6 Facts You Need to Know About the History of Pride Month
Maan de Vera
The month of June has slowly presented itself as the most colorful time of the year as our LQBTQ+ fam parades their rainbow banner along with their inspiring stories, moving chants, and oh-so-fabulous getups. Of course, Pride Month is going to be celebrated a little differently this year as most of us are at home in the hopes of slowing down a pandemic.
But have you ever wondered as to how we got here? Here are 6 facts you need to know about the history of Pride Month.
1. The Riot at the Stonewall Inn
All of this can be traced back to what transpired at a bar in New York City called the Stonewall Inn. During this time, it was known that the gay community has been gravely harrased by the authories. So, when they were raided on June 28, 1969, the fed-up patrons fought back, resisted arrest, and threw bottles and coins at the officers.
2. "The Shot Glass that was Heard Around the World"
What sparked this uprising on that night was when Marsha P. Johnson threw a shot glass into a mirror and cried “I got my civil rights!” It’s now rightfully called "The Shot Glass that was Heard Around the World," as this simple act of bravery has opened up the eyes of many that they, too, have rights and they must do what they can to preserve and assert it.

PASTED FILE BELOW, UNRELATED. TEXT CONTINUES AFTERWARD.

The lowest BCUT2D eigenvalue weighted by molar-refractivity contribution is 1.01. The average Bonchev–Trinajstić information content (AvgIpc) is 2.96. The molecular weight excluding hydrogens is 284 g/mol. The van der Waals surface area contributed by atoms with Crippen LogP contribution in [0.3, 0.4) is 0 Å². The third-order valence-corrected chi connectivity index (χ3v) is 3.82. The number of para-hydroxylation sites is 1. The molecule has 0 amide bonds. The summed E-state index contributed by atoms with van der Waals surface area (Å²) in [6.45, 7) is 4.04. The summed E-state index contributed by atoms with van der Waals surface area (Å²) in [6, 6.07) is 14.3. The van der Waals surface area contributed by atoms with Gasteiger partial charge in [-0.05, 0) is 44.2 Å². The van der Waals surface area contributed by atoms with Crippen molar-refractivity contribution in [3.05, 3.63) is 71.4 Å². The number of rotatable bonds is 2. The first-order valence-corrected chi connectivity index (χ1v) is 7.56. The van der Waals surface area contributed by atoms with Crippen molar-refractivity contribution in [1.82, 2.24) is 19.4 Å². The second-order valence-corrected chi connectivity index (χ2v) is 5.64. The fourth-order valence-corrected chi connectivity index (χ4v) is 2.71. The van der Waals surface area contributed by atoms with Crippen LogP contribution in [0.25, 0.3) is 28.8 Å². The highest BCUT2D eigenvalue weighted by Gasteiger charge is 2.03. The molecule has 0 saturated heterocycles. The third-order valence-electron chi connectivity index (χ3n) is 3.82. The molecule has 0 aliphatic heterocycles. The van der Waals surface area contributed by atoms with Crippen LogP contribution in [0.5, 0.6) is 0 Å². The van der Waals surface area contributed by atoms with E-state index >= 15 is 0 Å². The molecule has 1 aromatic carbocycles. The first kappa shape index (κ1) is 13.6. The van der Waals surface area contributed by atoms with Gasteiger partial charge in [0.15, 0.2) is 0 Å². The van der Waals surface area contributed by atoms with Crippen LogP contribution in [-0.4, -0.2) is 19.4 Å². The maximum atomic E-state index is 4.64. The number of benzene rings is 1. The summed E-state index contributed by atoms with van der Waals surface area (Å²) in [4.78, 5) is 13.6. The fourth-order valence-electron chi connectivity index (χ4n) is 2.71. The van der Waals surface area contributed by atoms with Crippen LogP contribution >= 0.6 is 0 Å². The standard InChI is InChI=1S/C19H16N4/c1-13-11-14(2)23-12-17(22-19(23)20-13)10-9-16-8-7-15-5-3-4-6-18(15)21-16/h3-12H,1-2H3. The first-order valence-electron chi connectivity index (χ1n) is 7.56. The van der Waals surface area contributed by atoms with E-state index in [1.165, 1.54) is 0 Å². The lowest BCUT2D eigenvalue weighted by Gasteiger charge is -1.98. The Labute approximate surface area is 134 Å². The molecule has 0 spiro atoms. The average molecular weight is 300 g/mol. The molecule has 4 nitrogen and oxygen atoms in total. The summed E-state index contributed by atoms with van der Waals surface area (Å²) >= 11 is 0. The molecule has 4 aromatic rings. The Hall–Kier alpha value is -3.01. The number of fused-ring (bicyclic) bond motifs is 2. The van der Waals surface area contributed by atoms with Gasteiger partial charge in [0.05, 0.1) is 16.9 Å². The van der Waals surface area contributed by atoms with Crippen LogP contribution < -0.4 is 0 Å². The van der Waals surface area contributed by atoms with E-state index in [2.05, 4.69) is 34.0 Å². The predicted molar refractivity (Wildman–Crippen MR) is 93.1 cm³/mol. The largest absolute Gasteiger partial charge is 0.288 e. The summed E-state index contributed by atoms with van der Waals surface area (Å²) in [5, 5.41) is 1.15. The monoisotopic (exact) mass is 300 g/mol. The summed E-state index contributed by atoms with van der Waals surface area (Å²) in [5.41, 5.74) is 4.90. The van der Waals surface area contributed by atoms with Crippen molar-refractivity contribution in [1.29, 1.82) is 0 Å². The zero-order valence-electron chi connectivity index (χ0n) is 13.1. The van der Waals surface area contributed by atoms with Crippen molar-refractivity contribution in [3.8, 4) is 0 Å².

3. The First Anniversary
Although there have been many LGBTQ+ movements before what happened in the Stonewall Inn, it’s undeniable that this is the event that emboldened many to even further this cause. In order to do that, demonstrations in New York, Chicago, Los Angeles, and San Francisco were done on the anniversary of the Stonewall Riot.
4. Official Declaration as Pride Month
It was in 2009 when the then-US President Barack Obama formally declared the entire month of June as Pride Month. This proclamation was made in order to “commemorate the events of June 1969 and commit to achieving equal justice under law for LGBT Americans.”
5. The Rainbow Flag
The rainbow flag has been a formidable symbol of the LGBTQ+ community. It was designed by artist Gilbert Baker. He decided to create a flag because, according to him, this was the most powerful symbol of pride. On the other hand, the rainbow is a natural flag from the sky.
6. The Metro Manila Pride March in 1996
It was June of 1996 when ReachOut Foundation spearheaded that first Metro Manila Pride March. This event was the first time that the entire Filipino LGBTQ+ organizations and individuals have celebrated as a united community. In turn, this has sparked the annual Pride March that we all know and love today.
We’ve definitely come a long way to be where we are standing right now. It’s safe to say that these efforts weren’t put into waste as we can see how the LGBTQ+ community has taken its important place in the society. However, we all know that we also have a long way to go and that there are still countless fights, obstacles, and triumphs ahead of us.
More than anything, this Pride Month 2020 is a beautiful reminder of the progress we’ve made, and the bright future that is ours to take.